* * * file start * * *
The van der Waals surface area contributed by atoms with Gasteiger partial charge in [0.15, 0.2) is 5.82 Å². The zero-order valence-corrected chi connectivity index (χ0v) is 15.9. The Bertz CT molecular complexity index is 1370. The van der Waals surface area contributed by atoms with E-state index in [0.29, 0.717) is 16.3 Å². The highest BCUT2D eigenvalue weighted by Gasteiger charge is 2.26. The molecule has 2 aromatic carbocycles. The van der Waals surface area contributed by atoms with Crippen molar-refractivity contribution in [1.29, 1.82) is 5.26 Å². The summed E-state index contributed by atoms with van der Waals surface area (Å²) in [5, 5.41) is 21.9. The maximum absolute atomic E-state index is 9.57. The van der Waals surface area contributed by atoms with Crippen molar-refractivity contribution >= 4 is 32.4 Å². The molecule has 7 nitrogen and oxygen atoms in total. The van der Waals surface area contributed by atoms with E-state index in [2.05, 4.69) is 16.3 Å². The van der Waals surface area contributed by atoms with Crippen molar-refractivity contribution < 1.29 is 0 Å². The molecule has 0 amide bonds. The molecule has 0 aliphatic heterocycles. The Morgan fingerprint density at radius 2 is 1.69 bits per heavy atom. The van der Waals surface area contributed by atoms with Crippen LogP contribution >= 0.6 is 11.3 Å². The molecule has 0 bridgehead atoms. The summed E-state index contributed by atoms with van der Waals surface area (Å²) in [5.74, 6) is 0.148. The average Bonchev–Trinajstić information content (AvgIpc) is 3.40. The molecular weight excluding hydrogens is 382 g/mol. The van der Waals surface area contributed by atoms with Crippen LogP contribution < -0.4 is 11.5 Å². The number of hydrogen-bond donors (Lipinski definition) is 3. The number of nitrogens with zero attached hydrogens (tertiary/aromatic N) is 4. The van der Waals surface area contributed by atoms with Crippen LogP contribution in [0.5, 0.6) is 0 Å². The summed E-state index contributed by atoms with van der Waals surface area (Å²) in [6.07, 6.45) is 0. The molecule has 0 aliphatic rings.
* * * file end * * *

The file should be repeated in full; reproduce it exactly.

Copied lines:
The van der Waals surface area contributed by atoms with Gasteiger partial charge in [0.15, 0.2) is 5.82 Å². The zero-order valence-corrected chi connectivity index (χ0v) is 15.9. The Bertz CT molecular complexity index is 1370. The van der Waals surface area contributed by atoms with E-state index in [0.29, 0.717) is 16.3 Å². The highest BCUT2D eigenvalue weighted by Gasteiger charge is 2.26. The molecule has 2 aromatic carbocycles. The van der Waals surface area contributed by atoms with Crippen molar-refractivity contribution in [1.29, 1.82) is 5.26 Å². The summed E-state index contributed by atoms with van der Waals surface area (Å²) in [5, 5.41) is 21.9. The maximum absolute atomic E-state index is 9.57. The van der Waals surface area contributed by atoms with Crippen molar-refractivity contribution >= 4 is 32.4 Å². The molecule has 7 nitrogen and oxygen atoms in total. The van der Waals surface area contributed by atoms with E-state index in [2.05, 4.69) is 16.3 Å². The van der Waals surface area contributed by atoms with Crippen molar-refractivity contribution < 1.29 is 0 Å². The molecule has 0 amide bonds. The molecule has 0 aliphatic heterocycles. The Morgan fingerprint density at radius 2 is 1.69 bits per heavy atom. The van der Waals surface area contributed by atoms with Crippen LogP contribution >= 0.6 is 11.3 Å². The molecule has 0 bridgehead atoms. The summed E-state index contributed by atoms with van der Waals surface area (Å²) in [5.74, 6) is 0.148. The average Bonchev–Trinajstić information content (AvgIpc) is 3.40. The molecular weight excluding hydrogens is 382 g/mol. The van der Waals surface area contributed by atoms with Crippen LogP contribution < -0.4 is 11.5 Å². The number of hydrogen-bond donors (Lipinski definition) is 3. The number of nitrogens with zero attached hydrogens (tertiary/aromatic N) is 4. The van der Waals surface area contributed by atoms with Crippen LogP contribution in [0.5, 0.6) is 0 Å². The summed E-state index contributed by atoms with van der Waals surface area (Å²) in [6.07, 6.45) is 0. The molecule has 0 aliphatic rings.